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Wolf pup killed on highway

A wolf pup was run over and killed on the Trans-Canada Highway Sunday (Aug. 28) – the second pup to be killed along the transportation corridor in Banff National Park this summer.

A wolf pup was run over and killed on the Trans-Canada Highway Sunday (Aug. 28) – the second pup to be killed along the transportation corridor in Banff National Park this summer.

The death of the young male wolf happened about five kilometres east of Castle Mountain at about 7:30 a.m. and, while wildlife authorities suspect the pup was a member of the Bow Valley pack, they can’t say for sure.

“Any time we have an animal like this that’s lost within the transportation corridor, it’s a real shame,” said Steve Michel, human-wildlife conflict specialist for Banff National Park.

“As unfortunate as those mortalities are, the reality is that we do lose a couple of wolves every year on average in the transportation corridor.”

Michel said the wolf populations appear to be doing reasonably well in the Bow Valley and are able to sustain that level of human-caused mortality at this point.

“We’d like that mortality to be zero and we’ll always strive to do better,” he said.

“We hope that one day down the road, we can get to the point where all wildlife will only perish as a result of natural causes, not human caused and accidental in the transportation corridor.”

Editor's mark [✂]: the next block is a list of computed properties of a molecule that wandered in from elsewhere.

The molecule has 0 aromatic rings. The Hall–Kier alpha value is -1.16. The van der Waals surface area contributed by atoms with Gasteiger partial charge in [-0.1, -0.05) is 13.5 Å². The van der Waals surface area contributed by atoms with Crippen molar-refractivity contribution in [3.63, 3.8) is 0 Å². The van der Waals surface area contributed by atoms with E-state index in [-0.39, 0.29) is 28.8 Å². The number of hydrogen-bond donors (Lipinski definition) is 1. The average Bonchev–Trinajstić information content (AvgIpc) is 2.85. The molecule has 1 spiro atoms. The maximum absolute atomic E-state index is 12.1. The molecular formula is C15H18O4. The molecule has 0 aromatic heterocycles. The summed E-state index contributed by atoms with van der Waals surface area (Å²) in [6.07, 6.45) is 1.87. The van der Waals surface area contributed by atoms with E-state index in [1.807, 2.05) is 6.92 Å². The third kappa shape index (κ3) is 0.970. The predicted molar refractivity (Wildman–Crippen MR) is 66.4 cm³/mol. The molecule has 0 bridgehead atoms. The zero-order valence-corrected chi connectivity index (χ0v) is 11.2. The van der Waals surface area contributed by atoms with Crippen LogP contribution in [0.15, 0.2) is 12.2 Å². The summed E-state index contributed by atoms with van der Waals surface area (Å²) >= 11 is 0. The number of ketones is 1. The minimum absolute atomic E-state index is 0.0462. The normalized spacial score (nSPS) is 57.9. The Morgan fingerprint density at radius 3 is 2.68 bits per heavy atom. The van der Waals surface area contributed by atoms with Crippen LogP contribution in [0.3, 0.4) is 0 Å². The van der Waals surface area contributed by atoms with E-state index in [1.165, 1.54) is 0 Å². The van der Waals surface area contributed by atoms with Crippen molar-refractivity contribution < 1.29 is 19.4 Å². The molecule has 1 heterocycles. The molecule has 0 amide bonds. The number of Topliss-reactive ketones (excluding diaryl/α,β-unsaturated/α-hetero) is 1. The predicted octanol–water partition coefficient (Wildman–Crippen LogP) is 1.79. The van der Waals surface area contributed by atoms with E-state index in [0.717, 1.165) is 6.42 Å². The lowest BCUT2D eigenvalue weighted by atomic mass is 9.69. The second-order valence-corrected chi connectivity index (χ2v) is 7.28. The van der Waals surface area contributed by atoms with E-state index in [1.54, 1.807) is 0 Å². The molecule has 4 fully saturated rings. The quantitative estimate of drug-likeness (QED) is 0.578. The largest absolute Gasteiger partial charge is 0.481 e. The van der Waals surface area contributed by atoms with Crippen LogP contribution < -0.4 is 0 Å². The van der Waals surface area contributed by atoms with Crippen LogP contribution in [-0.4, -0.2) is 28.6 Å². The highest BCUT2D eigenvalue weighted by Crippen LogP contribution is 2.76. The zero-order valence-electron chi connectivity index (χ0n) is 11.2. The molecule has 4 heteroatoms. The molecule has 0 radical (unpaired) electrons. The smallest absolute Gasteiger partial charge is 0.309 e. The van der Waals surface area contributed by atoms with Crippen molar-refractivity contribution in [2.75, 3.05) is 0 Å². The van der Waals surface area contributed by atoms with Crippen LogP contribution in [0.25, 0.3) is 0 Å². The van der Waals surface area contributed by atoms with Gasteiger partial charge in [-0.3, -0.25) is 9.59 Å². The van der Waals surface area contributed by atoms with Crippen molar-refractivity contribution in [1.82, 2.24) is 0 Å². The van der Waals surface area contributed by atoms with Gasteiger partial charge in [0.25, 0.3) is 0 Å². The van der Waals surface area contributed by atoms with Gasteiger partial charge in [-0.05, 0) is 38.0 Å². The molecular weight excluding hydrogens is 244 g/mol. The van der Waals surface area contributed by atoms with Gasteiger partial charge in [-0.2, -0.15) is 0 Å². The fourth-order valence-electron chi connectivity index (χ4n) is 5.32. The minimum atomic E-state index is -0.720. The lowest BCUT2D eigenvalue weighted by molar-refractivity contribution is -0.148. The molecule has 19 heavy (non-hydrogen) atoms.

Earlier this summer, a male wolf pup from this year’s litter was killed on the Canadian Pacific Railway about six kms west of Castle Mountain on July 19. He was a member of the Bow Valley wolf pack.

On Monday (Aug. 29), the Bow Valley pack was observed with five pups, which would be consistent with earlier sightings of seven pups seen running with the pack this spring given the two reported mortalities.

Michel said there are believed to be four adults in the Bow Valley pack, but noted pack numbers are quite dynamic and can fluctuate throughout the season.

He said wildlife officials couldn’t say for sure that the pup killed on Sunday was a member of the Bow Valley pack, but their best guess is it was.

“We’re not 100 per cent sure, but the assumption is it is part of the pack that’s occupying the Bow Valley,” he said.

“It is a possibility it could be an animal from the north end of Kootenay because they certainly make forays into the area.”

Michel said Parks Canada is also not sure how the wolf got onto the highway, which is fenced in the area in which the young pup was killed.

He said the wolf may have gotten under the fence where there is no buried apron, or crossed over a cattle guard at an interchange or through the construction zone on the west side of Castle Mountain.

“With wolves, in particular, they do travel quite quickly and over long distances,” said Michel.

“Where animals are struck and killed is not necessarily indicative of where they accessed the highway. There’s a variety of possibilities and we don’t know the exact location or how this wolf got onto the highway.”

Michel said he urges motorists to stick to the posted speed limit on national park roads.

“Any time the public is travelling in the national park, whether it’s in an area like the Trans-Canada Highway that’s fenced, or on secondary roads, we ask people to obey the speed limit at all times,” he said.

“We also urge them to be vigilant and watch for wildlife, particularly in times of low light such as dawn or dusk.”

Rocky Mountain Outlook

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